A team of researchers at the University of Rochester Medical Center (URMC) were instrumental in the approval Friday by the Food and Drug Administration (FDA) of a new drug to treat Huntington’s disease. Valbenazine is the ninth compound for neurological disorders in which URMC has played a major role in the drug development process, and only the third drug authorized by the agency to treat this rare, inherited neurodegenerative disorder.
The FDA approval was based on the results of KINECT-HD, a phase 3, randomized, double-blind, placebo-controlled study that enrolled 128 participants at 46 sites across North America in collaboration with the Huntington Study Group (HSG) and Neurocrine Biosciences. The URMC Center for Health + Technology (CHeT) served as the key contract research organization for the study, providing project and data management, monitoring, and quality assurance services.
The results of the KINECT-HD clinical trial were published in The Lancet Neurology in June. The study showed that valbenazine—a drug previously approved to treat tardive dyskinesia—alleviated chorea, involuntary movements that are a common and often debilitating symptom of Huntington’s disease.
KINECT-HD was the first phase 3 clinical trial to use a new patient-reported outcome measure developed by Chad Heatwole, MD, director of CHeT. The research tool, called the Huntington’s Disease Health Index (HD-HI), was developed with the support of HSG, and is designed to identify and track outcomes that are meaningful to patients and satisfy FDA guidance. The HD-HI tool revealed that valbenazine was associated with a reduction in disease burden related to mobility, abnormal movements, and hand and arm function.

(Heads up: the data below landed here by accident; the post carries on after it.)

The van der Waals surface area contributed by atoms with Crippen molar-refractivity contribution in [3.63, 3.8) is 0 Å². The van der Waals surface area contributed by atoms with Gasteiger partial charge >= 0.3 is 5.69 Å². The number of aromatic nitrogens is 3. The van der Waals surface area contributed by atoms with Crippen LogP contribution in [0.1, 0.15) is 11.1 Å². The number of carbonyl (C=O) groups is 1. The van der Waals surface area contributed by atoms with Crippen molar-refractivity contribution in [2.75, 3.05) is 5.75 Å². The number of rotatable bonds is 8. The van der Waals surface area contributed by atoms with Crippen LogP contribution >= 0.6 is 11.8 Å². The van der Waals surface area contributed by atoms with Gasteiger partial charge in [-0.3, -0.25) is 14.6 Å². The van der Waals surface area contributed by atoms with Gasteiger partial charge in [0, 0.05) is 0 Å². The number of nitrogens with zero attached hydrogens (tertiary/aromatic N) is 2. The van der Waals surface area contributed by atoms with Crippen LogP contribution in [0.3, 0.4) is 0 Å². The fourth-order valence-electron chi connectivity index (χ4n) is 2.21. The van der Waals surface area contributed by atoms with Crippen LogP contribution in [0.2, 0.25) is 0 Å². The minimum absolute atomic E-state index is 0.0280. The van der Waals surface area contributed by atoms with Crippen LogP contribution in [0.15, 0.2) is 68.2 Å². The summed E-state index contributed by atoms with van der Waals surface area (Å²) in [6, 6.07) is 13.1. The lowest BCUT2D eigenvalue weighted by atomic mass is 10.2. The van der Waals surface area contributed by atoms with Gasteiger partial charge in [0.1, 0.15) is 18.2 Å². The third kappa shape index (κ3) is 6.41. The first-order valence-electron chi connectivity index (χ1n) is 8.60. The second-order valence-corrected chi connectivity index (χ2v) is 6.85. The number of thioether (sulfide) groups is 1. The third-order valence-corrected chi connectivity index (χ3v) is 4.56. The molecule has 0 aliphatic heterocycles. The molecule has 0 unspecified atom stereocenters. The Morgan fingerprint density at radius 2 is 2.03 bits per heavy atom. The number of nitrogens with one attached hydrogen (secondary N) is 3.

Cynthia Casaceli, MBA, a research associate professor of Neurology, along with the with the Clinical Trials Coordination Center (CTCC) operational team members, provided scientific, technical, logistical, and operational support for the KINECT-HD study, as well as the ongoing open-label follow-on study KINECT-HD2. Frederick Marshall, MD, served as the URMC site principal investigator for the study.
CTCC, a unit of CHeT, is a unique academic-based research organization with decades of experience working in a regulated environment with industry, foundations, and governmental researchers in bringing new therapies to market. Researchers with CTCC, which is currently directed by Melissa Kostrzebski, MS, MBA, have played a central role in bringing nine new drugs to market, including pramipexole, entacapone, rasagiline, and rotigitine for Parkinson’s, tetrabenezine and deutrabenazine for Huntington’s, dichlorphenamide for periodic paralysis, and omaveloxolone for Friedreich’s ataxia.